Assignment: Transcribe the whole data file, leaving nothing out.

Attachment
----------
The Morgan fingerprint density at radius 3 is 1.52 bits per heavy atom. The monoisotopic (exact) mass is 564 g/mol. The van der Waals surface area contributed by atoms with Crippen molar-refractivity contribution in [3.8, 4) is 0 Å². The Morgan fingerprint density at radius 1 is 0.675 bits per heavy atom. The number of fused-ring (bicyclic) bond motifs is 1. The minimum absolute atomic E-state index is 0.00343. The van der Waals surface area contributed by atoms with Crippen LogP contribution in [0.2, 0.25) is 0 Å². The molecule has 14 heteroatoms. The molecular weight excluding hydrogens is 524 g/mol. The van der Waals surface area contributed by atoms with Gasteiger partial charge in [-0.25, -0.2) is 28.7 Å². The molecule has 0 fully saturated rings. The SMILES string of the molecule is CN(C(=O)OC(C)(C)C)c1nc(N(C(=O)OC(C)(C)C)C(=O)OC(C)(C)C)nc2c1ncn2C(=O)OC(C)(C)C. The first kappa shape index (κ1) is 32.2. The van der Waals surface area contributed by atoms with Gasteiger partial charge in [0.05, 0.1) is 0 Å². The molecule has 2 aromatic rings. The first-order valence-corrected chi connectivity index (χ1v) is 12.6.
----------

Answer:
The Morgan fingerprint density at radius 3 is 1.52 bits per heavy atom. The monoisotopic (exact) mass is 564 g/mol. The van der Waals surface area contributed by atoms with Crippen molar-refractivity contribution in [3.8, 4) is 0 Å². The Morgan fingerprint density at radius 1 is 0.675 bits per heavy atom. The number of fused-ring (bicyclic) bond motifs is 1. The minimum absolute atomic E-state index is 0.00343. The van der Waals surface area contributed by atoms with Crippen LogP contribution in [0.2, 0.25) is 0 Å². The molecule has 14 heteroatoms. The molecular weight excluding hydrogens is 524 g/mol. The van der Waals surface area contributed by atoms with Gasteiger partial charge in [-0.25, -0.2) is 28.7 Å². The molecule has 0 fully saturated rings. The SMILES string of the molecule is CN(C(=O)OC(C)(C)C)c1nc(N(C(=O)OC(C)(C)C)C(=O)OC(C)(C)C)nc2c1ncn2C(=O)OC(C)(C)C. The first kappa shape index (κ1) is 32.2. The van der Waals surface area contributed by atoms with Gasteiger partial charge in [0.05, 0.1) is 0 Å². The molecule has 2 aromatic rings. The first-order valence-corrected chi connectivity index (χ1v) is 12.6.